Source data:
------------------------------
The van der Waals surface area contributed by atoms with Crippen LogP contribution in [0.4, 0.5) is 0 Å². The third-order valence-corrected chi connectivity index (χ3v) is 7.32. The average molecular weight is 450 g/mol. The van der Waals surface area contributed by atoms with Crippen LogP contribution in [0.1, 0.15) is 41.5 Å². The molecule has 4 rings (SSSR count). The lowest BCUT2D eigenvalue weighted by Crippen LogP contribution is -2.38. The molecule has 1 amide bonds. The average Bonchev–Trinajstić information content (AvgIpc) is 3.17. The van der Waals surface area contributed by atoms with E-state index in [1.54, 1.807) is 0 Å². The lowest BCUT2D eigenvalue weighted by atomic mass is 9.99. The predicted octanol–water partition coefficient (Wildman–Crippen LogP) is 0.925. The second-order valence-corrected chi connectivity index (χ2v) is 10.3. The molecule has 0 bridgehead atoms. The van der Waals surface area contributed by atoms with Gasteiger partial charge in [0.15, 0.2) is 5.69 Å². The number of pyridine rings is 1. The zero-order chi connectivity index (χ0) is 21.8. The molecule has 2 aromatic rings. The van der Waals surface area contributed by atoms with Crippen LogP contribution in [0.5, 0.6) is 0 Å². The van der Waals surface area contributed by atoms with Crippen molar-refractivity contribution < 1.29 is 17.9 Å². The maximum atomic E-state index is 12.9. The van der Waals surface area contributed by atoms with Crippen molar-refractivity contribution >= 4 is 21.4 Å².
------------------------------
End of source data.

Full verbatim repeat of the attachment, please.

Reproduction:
The van der Waals surface area contributed by atoms with Crippen LogP contribution in [0.4, 0.5) is 0 Å². The third-order valence-corrected chi connectivity index (χ3v) is 7.32. The average molecular weight is 450 g/mol. The van der Waals surface area contributed by atoms with Crippen LogP contribution in [0.1, 0.15) is 41.5 Å². The molecule has 4 rings (SSSR count). The lowest BCUT2D eigenvalue weighted by Crippen LogP contribution is -2.38. The molecule has 1 amide bonds. The average Bonchev–Trinajstić information content (AvgIpc) is 3.17. The van der Waals surface area contributed by atoms with E-state index in [1.54, 1.807) is 0 Å². The lowest BCUT2D eigenvalue weighted by atomic mass is 9.99. The predicted octanol–water partition coefficient (Wildman–Crippen LogP) is 0.925. The second-order valence-corrected chi connectivity index (χ2v) is 10.3. The molecule has 0 bridgehead atoms. The van der Waals surface area contributed by atoms with Gasteiger partial charge in [0.15, 0.2) is 5.69 Å². The number of pyridine rings is 1. The zero-order chi connectivity index (χ0) is 21.8. The molecule has 2 aromatic rings. The van der Waals surface area contributed by atoms with Crippen LogP contribution in [0.5, 0.6) is 0 Å². The van der Waals surface area contributed by atoms with Crippen molar-refractivity contribution < 1.29 is 17.9 Å². The maximum atomic E-state index is 12.9. The van der Waals surface area contributed by atoms with Crippen molar-refractivity contribution >= 4 is 21.4 Å².